Weather-battered US schools turn to virtual days for students
Hundreds of thousands of US students stayed home this week due to snow and freezing temperatures, but some kids were not able to spend the day sledding or watching TV.
Louisville: Hundreds of thousands of US students stayed home this week due to snow and freezing temperatures, but some kids were not able to spend the day sledding or watching TV.
School districts from Oklahoma to Kentucky to Massachusetts kept students busy in virtual classrooms by assigning work online that was monitored by their teachers.
Younger students or those without computers were not left out. Many of those students received paper materials on the day before bad weather was forecast.
The school districts are trying virtual classes because of the concern that too many bad-weather days mean losing instruction time, lengthening school days or extending the school year deep into the summer, school officials said.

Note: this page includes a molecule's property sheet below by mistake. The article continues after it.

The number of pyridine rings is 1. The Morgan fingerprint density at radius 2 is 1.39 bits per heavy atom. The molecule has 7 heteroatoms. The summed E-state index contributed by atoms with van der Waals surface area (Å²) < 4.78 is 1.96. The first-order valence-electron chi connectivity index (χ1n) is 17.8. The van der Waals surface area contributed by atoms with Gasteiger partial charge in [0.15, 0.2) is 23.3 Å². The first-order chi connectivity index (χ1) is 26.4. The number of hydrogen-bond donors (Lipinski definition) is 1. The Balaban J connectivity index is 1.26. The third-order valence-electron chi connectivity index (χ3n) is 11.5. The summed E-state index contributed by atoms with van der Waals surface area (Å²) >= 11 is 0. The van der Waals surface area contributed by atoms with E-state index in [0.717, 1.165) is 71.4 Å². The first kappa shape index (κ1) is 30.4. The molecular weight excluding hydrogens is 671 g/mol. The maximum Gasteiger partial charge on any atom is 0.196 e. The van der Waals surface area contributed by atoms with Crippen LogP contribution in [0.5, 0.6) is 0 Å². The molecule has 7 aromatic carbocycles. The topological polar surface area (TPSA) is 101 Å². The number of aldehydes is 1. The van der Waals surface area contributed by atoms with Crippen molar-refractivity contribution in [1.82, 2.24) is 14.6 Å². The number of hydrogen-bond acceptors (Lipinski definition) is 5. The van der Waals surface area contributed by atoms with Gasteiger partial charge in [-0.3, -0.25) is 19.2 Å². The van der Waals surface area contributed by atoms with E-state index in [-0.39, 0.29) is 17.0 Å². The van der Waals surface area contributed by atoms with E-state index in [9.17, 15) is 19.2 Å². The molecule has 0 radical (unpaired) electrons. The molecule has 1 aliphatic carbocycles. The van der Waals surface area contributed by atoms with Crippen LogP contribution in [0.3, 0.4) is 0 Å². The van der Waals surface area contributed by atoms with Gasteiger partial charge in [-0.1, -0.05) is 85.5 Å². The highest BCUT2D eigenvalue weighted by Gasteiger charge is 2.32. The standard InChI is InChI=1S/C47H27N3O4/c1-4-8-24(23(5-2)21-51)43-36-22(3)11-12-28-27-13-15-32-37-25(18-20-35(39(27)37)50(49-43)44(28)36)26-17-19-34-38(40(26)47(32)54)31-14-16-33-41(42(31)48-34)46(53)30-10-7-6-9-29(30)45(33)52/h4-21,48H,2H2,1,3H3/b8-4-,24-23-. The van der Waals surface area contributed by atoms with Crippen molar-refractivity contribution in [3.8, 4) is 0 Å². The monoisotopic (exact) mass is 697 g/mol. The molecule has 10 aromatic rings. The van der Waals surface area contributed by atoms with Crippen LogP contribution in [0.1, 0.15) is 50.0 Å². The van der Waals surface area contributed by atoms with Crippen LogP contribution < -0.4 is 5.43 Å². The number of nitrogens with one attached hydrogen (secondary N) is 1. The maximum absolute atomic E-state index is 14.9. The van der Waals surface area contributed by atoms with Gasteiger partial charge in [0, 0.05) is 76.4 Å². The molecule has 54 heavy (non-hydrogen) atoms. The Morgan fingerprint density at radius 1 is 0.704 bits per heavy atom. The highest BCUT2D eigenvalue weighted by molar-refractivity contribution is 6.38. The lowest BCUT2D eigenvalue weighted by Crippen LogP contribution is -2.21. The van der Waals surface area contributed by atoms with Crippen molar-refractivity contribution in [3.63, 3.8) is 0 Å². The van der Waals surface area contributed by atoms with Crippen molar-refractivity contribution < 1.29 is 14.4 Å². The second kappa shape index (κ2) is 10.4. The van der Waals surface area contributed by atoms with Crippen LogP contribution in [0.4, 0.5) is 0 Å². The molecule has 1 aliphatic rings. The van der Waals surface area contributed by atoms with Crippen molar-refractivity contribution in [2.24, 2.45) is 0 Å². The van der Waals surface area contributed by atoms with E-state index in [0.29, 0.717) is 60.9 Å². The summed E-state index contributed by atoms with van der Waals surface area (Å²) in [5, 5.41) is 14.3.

"Having these online learning days helps to avoid those gaps," said Dee Dee Nauert, who teaches fifth and sixth graders at Notre Dame Academy in Louisville. "It is harder for the kids to concentrate the later in the year we get."
Thirteen Kentucky public school districts received state approval to try virtual days during bad weather.
“The work is very rigorous,” said Mark Daniels, director of support services for the Corbin Independent School District, which serves 3,000 students in southeastern Kentucky. He said one student has complained he would rather just go to school.
Attendance is tracked, and teachers are required to be online during the day to answer any questions.
In the Louisville area, about a third of the 46 Catholic elementary and high schools in the archdiocesan system can use virtual learning, for up to five days a year, Superintendent Leisa Schulz said.
Lisa Bowlin, whose son attends St. Albert the Great grade school in Louisville, said it worked fine for her son, who is an only child, but she has heard it is tougher in families with multiple kids and only one computer.
Fort Gibson Public Schools in Oklahoma started its program last year and used it again on Monday, Superintendent Derald Glover said.
All 1,900 kids in the district southeast of Tulsa use a tablet or laptop. While Glover said the virtual days provide a good short-term remedy, it is still not a perfect solution.
“There is no substitute for being in the classroom with a great teacher,” he said.